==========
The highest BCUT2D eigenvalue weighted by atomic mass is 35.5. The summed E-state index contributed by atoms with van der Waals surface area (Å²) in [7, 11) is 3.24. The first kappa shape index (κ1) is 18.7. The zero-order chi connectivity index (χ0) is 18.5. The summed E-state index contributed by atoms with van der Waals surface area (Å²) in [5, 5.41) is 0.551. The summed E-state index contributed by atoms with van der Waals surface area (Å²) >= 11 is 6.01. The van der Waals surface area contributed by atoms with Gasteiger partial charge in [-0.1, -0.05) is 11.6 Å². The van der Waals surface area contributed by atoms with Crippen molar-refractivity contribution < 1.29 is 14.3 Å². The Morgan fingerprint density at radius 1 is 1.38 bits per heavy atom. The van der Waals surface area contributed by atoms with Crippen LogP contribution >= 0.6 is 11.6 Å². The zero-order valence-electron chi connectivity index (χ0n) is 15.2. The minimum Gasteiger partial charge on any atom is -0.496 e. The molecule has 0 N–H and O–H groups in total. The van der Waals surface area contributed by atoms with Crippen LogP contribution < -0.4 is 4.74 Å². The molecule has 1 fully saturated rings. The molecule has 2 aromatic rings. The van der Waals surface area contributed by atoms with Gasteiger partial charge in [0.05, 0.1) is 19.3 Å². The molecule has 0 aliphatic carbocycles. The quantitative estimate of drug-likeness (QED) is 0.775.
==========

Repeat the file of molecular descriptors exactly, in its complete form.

The highest BCUT2D eigenvalue weighted by atomic mass is 35.5. The summed E-state index contributed by atoms with van der Waals surface area (Å²) in [7, 11) is 3.24. The first kappa shape index (κ1) is 18.7. The zero-order chi connectivity index (χ0) is 18.5. The summed E-state index contributed by atoms with van der Waals surface area (Å²) in [5, 5.41) is 0.551. The summed E-state index contributed by atoms with van der Waals surface area (Å²) >= 11 is 6.01. The van der Waals surface area contributed by atoms with Gasteiger partial charge in [-0.1, -0.05) is 11.6 Å². The van der Waals surface area contributed by atoms with Crippen molar-refractivity contribution < 1.29 is 14.3 Å². The Morgan fingerprint density at radius 1 is 1.38 bits per heavy atom. The van der Waals surface area contributed by atoms with Crippen LogP contribution >= 0.6 is 11.6 Å². The zero-order valence-electron chi connectivity index (χ0n) is 15.2. The minimum Gasteiger partial charge on any atom is -0.496 e. The molecule has 0 N–H and O–H groups in total. The van der Waals surface area contributed by atoms with Crippen LogP contribution < -0.4 is 4.74 Å². The molecule has 1 fully saturated rings. The molecule has 2 aromatic rings. The van der Waals surface area contributed by atoms with Gasteiger partial charge in [0.05, 0.1) is 19.3 Å². The molecule has 0 aliphatic carbocycles. The quantitative estimate of drug-likeness (QED) is 0.775.